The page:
Hadakha studied the next student as the stout pandaren hurried nervously to the centre of the circle. Bowing, he took up his fighting stance as Hadakha flowed into lionform. He was too tense, Hadakha thought, which made it easy to decide on an opening move. As one with Master Stonefist's shout of "Begin!", he sprang at the poor student, who predictably swept his arms up to block and parry. But this was not a punch or kick, a limb or weapon to be deflected or stopped by mere angles. This was a several-hundred-kilogram missile of muscle and sinew, a claw- and tooth-tipped mass of fury that bore the unfortunate pandaren to the ground. A mere second later Hadakha had his jaws firmly locked on the throat of his opponent. After a couple more frozen seconds, Master Stonefist called the end of the bout.
"Thus we see the dangers of immobility on the battlefield." he announced to his students as the fighters returned to the centre and bowed. "You will not always fight sharp blades, long spears or heavy fists, which you can turn and block. As our friends from beyond the mists are showing us, foes can take many forms. How will you deflect a ball of pure fire? How will you block lightning itself? How will you stop a flying lion or charging bear? You must learn to be where it is not. At all times be ready to move, in any direction. Tomorrow we begin that training." With that he turned and walked off. Hastily the students assembled and bowed to his retreating back, before dispersing.
Hadakha made his way back to the rooms he shared with Jiang and some other Horde survivors who had found their way to Tian Monastery over the past couple of weeks. The tale some of them had told of the disastrous attack on the Alliance base was eerily familiar, especially when they mentioned the strange energy monsters and that mysterious figure on a cloud serpent who had shown up to save General Nazgrim from these 'Sha'. Despite close questioning, none of them could remember seeing Akabeko after the airship went down. One did recall seeing a huge, griffon-sized stormcrow near the crashing vessel, however, which just raised more questions than it answered.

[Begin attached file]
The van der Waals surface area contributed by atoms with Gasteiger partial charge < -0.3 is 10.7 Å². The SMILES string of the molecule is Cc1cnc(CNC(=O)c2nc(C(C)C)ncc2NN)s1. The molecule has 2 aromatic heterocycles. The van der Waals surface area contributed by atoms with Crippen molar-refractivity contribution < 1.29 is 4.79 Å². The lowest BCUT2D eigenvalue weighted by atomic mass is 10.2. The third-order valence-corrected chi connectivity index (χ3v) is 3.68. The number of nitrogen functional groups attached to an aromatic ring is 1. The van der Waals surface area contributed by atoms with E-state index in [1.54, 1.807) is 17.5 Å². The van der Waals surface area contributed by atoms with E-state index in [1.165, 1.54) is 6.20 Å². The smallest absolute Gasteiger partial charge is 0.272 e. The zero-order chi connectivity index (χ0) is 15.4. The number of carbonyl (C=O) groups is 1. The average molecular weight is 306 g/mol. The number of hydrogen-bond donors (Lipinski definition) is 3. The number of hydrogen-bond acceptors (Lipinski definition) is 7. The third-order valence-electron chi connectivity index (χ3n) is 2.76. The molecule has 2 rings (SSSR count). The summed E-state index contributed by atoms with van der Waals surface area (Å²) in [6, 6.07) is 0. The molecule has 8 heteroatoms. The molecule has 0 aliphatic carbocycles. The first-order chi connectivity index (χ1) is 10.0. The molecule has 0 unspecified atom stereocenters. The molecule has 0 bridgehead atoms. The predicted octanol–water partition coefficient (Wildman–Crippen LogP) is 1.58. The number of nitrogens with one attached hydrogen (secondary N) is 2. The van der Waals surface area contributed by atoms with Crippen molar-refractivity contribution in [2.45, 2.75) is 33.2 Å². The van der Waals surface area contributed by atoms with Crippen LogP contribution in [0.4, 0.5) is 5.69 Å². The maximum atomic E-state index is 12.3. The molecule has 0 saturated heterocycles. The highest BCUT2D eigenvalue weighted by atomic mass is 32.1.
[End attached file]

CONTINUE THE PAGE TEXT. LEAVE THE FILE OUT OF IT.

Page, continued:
The rooms were empty, so he brought out the notes he'd made as a result of the nightly discussions he had with High Elder Cloudfall. Spending an hour or so reviewing the scrolls, he used a spare one to compose a summary of them for his superiors, making sure to highlight his findings about the sha. By the time he finished, Jiang and the others were trickling in from the various chores and training they'd been doing as payment for their keep. He nodded at their greetings, flashing a smile at Jiang, who insisted on sleeping close to him even here. She was as voluble as ever, but since she had hundreds of other people to talk to now, it didn't bother him to have her lie down next to him and talk herself softly to sleep at night. In truth, her demanding daily regimen left her exhausted, and as he usually slept in lionform, it didn't take long for her to fall asleep when he stretched out alongside her after dinner with the High Elder, her back nestled up to his flank.
Speaking of dinner, it was time to attend the High Elder. Taking the scroll with him, he made his way to a small patio overlooking the rocky cliffs of the coast. He glanced around to be sure nobody was watching, then summoned the spectral stormcrow to take the scroll to Moonglade. Watching it speed away over the blue ocean into the twilight, he turned and walked to High Elder Cloudfall's chambers. To his surprise there was an additional guest present, introduced as Lorewalker Cho. The new pandaren studied him intently, nodding to himself with undisguised interest. After a light meal they took tea and talked more about the similarities and differences between their cultures. Cho had many questions, especially about the history of the tauren and the Horde, and Hadakha did his best to relate as much as he could. Strangely, Cho seemed very interested in tauren songs, and Hadakha asked him why.